Thus, we know that he was attacked by Philinus, Dinarchus, Aristogeiton, Menesaechmus, and others. He died while holding the office of director (ἐπιστάτης) of the Theatre of Dionysus, in 324 BC. A fragment of an inscription, containing the account which he rendered to the state of his administration of the finances, is still extant. At his death he left behind three sons, including one named Abron or Habron, by his wife Callisto, who were severely persecuted by Menesaechmus and Thrasycles, but were defended by Hypereides and Democles. Among the honours which were conferred upon him, we may mention, that the orator Stratocles, during the archonship of Anaxicrates in 307/6, ordered a bronze statue to be erected to him in the Ceramicus, and that he and his eldest son should be entertained in the prytaneum at the public expense.
The ancients mention fifteen orations of Lycurgus as extant in their days, but we know the titles of at least twenty. With the exception, however, of one entire oration against Leocrates, and some fragments of others, all the rest are lost, so that our knowledge of his skill and style as an orator is very incomplete. Dionysius and other ancient critics draw particular attention to the ethical tendency of his orations, but they censure the harshness of his metaphors, the inaccuracy in the arrangement of his subject, and his frequent digressions.
His style was said to be noble and grand, but neither elegant nor pleasing. His works seem to have been commented upon by Didymus of Alexandria. Theon mentions two declamations, Encomium of Helen and Deploration of Eurybatus, as the works of Lycurgus; but this Lycurgus, if the name be correct, must be a different personage from the Attic orator. The oration Against Leocrates, which was delivered in 330 BC, was first printed by Aldus Manutius in his edition of the Attic orators.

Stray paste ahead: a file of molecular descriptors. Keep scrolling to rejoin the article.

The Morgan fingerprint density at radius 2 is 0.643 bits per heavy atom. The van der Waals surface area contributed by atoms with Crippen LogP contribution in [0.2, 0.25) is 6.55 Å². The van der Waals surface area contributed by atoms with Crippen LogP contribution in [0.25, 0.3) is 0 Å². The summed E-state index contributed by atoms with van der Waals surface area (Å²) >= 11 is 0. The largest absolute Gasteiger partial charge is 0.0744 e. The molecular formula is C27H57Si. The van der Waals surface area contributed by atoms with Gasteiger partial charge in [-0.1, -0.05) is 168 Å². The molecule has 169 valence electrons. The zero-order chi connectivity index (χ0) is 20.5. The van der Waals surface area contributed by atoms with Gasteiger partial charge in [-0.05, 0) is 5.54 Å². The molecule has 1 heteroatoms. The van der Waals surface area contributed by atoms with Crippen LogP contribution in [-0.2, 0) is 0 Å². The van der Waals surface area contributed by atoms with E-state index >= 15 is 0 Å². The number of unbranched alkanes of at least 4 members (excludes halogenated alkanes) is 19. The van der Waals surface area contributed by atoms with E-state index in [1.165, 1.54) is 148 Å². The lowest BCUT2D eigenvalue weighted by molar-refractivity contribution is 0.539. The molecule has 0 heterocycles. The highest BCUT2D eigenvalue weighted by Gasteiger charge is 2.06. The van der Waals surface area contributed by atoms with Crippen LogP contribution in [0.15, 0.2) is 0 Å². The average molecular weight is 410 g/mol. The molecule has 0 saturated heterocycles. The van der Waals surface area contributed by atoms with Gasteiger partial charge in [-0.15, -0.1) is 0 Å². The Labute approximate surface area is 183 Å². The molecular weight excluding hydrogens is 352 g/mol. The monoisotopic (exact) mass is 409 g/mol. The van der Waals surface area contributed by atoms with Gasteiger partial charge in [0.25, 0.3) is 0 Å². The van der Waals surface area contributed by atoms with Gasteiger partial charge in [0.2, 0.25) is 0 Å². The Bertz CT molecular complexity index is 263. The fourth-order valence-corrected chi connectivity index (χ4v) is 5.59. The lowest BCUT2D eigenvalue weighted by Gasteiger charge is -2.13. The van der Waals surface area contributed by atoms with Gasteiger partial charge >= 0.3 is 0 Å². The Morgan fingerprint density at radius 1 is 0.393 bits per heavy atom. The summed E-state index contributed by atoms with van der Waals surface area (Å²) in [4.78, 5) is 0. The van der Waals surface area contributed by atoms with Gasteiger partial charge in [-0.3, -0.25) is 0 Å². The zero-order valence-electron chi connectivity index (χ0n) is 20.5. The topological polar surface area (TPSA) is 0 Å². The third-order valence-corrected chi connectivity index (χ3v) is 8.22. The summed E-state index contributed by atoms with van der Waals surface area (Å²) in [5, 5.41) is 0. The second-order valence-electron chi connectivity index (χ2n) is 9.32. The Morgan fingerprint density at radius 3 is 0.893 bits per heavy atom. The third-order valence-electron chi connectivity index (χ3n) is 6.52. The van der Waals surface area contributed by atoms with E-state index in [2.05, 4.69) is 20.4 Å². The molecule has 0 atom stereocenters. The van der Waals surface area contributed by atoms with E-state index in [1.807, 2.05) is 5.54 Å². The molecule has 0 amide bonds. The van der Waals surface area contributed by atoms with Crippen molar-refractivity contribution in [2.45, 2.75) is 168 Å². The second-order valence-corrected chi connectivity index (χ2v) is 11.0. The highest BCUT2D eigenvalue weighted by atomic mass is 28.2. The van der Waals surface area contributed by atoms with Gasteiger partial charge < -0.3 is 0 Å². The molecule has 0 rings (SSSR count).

- Pseudo-Plutarch, Moralia, "Lives of the Ten Orators", p. 841; Suda, s.v. "Lykourgos"; Photius, Bibliotheca, cod. 268
- Pseudo-Plutarch, ibid.; Photius, ibid.
- Cicero, Epistulae, "Ad Atticum", i. 13; Plutarch, Parallel Lives, "Flaminus", 12; Ammianus Marcellinus, Res gestae, xxii. 9, xxx. 8
- Aelian, Varia Historia, xiii. 24
- Pseudo-Plutarch, p. 842
- Harpocration, Lexicon of the Ten Orators, s.v. "theorika".
- Dionysius of Halicarnassus, Dinarchus, 10.
- Smith, William (1867), "Abron", in Smith, William (ed.), Dictionary of Greek and Roman Biography and Mythology, 1, Boston, MA, p. 3
- Pseudo-Plutarch, ibid.
- Pseudo-Plutarch, p. 843; Photius, ibid.
- Dionysius, On the ancient orators, v. 3; Hermogenes of Tarsus, De Formis Oratoriis, v; Dio Chrysostom, Or. 18.11
- Harpocration, s.vv. "pelanos", "prokovia", "stroter".
- Theon, Progymnasmata
- Aeschines, Speeches, "Against Ctesiphon", 93
- Schmitz, Leonhard (1867), "Lycurgus", in Smith, William (ed.), Dictionary of Greek and Roman Biography and Mythology, 2, Boston, MA, p. 858
- A. E. Haigh, The Attic Theatre. Oxford: Clarendon Press, 1898.
- Sir Arthur Pickard-Cambridge. The Theatre of Dionysus at Athens, 1946.
- This article incorporates text from a publication now in the public domain: Smith, William, ed. (1870). Dictionary of Greek and Roman Biography and Mythology. Missing or empty